How much Calcium do you really need?

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Dr. Holly

Dr. Holly Fourchalk

 

Many have been told that they need to take Calcium supplements…but those supplements could be causing calcium deposits in your blood vessels!! Many physicians still believe what they told in school – that narrowed arteries are due to cholesterol. When in fact, narrowed arteries can be due to a wide variety of issues:
• Calcium deposits
• Metal toxicities
• AGEs (Advanced Glycation
Endproducts)
• Inflammation
Let’s just take a moment here to recognize that it has now been recognized that your “bad cholesterol – LDL” is actually better than your “good cholesterol – HDL” at removing blockages in your arteries!!! You can get alot more of that information from my book (currently with the publisher) on The Heart .
Now were you not told you need more calcium to help your bones? Yes, but they got it wrong – so what’s new. First off you need twice as much magnesium as Calcium in general for your body. If you get too much calcium and not enough magnesium – alot of problems can occur:
• if it lodges in your bones and joints, it
mimics arthritis
• if it lodges in you heart, it mimics
arterial lesions
• in the blood vessels it is hardening of the
arteries
• in the brain it is senility
• in the kidneys, calcium deposits can create
kidney stones calcification or calcium
poisoning can manifest as :
• heart disease
• cancer
• wrinkled skin
• osteoporosis (in fact, Calcium overrides
and prevents uptake of other important
minerals for good healthy bones:
Magnesium and Strontium actually help to
regulate the minerals)
• dental problems
• bone spurs
• cataracts and many other health prob-
lems.
Magnesium helps to dissolve the Calcium – and our ratio shoudllbe : 2:1 Magnesium to Calcium is out . If we don’t have enough magnesium, the calcium doesn’t dissolve and we start having to deposit calcium – more problems.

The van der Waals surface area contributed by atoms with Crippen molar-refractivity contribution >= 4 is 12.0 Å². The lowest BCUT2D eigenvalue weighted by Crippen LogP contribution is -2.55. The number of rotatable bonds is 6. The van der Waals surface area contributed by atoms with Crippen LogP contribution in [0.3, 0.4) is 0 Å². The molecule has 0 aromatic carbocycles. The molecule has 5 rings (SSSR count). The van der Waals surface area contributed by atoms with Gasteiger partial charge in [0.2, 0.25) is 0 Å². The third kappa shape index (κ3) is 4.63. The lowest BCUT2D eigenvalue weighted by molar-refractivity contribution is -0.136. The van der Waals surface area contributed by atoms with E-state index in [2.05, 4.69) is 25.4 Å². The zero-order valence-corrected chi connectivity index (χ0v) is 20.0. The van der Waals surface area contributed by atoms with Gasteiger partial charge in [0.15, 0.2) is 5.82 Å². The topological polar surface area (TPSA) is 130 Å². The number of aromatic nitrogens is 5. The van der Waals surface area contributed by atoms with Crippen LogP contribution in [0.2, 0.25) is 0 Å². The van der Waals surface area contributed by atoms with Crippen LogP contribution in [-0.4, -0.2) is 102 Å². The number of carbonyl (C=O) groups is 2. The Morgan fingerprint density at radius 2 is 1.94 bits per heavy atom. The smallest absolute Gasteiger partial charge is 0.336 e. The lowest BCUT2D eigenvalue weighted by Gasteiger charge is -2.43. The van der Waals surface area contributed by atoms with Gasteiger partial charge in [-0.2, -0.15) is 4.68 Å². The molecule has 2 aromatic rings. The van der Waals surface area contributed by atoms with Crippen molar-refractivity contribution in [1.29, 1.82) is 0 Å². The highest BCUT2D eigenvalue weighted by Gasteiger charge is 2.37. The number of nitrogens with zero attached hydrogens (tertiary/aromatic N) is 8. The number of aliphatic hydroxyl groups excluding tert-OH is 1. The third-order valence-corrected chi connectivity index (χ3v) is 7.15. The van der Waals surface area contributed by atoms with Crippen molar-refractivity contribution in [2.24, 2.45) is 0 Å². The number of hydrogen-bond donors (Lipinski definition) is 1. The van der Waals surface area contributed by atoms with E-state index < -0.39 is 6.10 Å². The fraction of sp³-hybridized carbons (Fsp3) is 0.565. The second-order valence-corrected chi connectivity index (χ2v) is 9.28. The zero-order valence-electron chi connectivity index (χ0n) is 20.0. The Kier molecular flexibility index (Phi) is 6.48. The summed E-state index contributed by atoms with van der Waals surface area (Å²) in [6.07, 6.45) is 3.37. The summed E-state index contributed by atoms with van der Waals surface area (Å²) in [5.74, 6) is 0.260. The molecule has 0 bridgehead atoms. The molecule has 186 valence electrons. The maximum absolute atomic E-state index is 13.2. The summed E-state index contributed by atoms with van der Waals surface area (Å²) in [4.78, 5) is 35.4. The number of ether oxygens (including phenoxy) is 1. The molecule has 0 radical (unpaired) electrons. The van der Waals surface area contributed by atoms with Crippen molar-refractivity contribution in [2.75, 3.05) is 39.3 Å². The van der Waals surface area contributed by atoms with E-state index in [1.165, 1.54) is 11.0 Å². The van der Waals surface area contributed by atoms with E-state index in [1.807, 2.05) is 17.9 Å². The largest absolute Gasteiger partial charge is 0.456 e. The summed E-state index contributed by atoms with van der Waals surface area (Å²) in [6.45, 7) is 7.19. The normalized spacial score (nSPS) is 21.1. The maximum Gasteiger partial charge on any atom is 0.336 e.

Calcium creates a muscle contraction and magnesium balances that effect by relaxing the muscles. Calcium tightens the muscles; magnesium relaxes the muscles. Insufficient magnesium leaves the muscles tense and
through the years may cause a
cramp in
the muscle. Now
this can be the
result of either too much calcium
or too little magnesium.
Too much calcium causes the heart to go into a spasm and it can’t relax – a heart attack. With some magnesium the heart will slowly start returning to normal unless major damage has already been done. Add iodine and selenium and we have the makings of an ideal formula to support recovery and possibly even minor tissue regeneration.
Okay so what can we do about the calcium deposits we may already have? Chelate them. There are a number of different types of foods and therapies we can use for chelation, so let’s look at a few. One synthetic product that works well for us is EDTA – you can either have it injected into the blood or get it in some supplements or even in foods:
• Pickled cabbage and cucumbers
• Canned potatoes
• Cooked and canned shrimp, clams and crabmeat
• Canned beans
• Canned mushrooms
Other foods that act as chelating agents are:
• apple cider vinegar – with a good “mother” – excellent
• Cilantro
• Chorella
• Garlic
• Malic acid is found in unripe fruit, salt and vinegar potato chips as well as sour candies (however I wouldn’t promote the potato chips)
• Pectin found in apples, bananas, grapes, okra, beets, carrots and the pith in all citrus fruits.
There are a variety of different forms of Magnesium – find a good health practitioner who can help determine the best one for you.
For more information, contact: Dr Holly at
holly@choicesunlimited.ca

Disclaimer: This article is provided for general information only, and is not a substitute for the medical advice of your own doctor or other health care professional. The writer or publisher is not responsible or liable for any diagnosis made by a reader based on the content of this article. Always consult your own health care practitioner.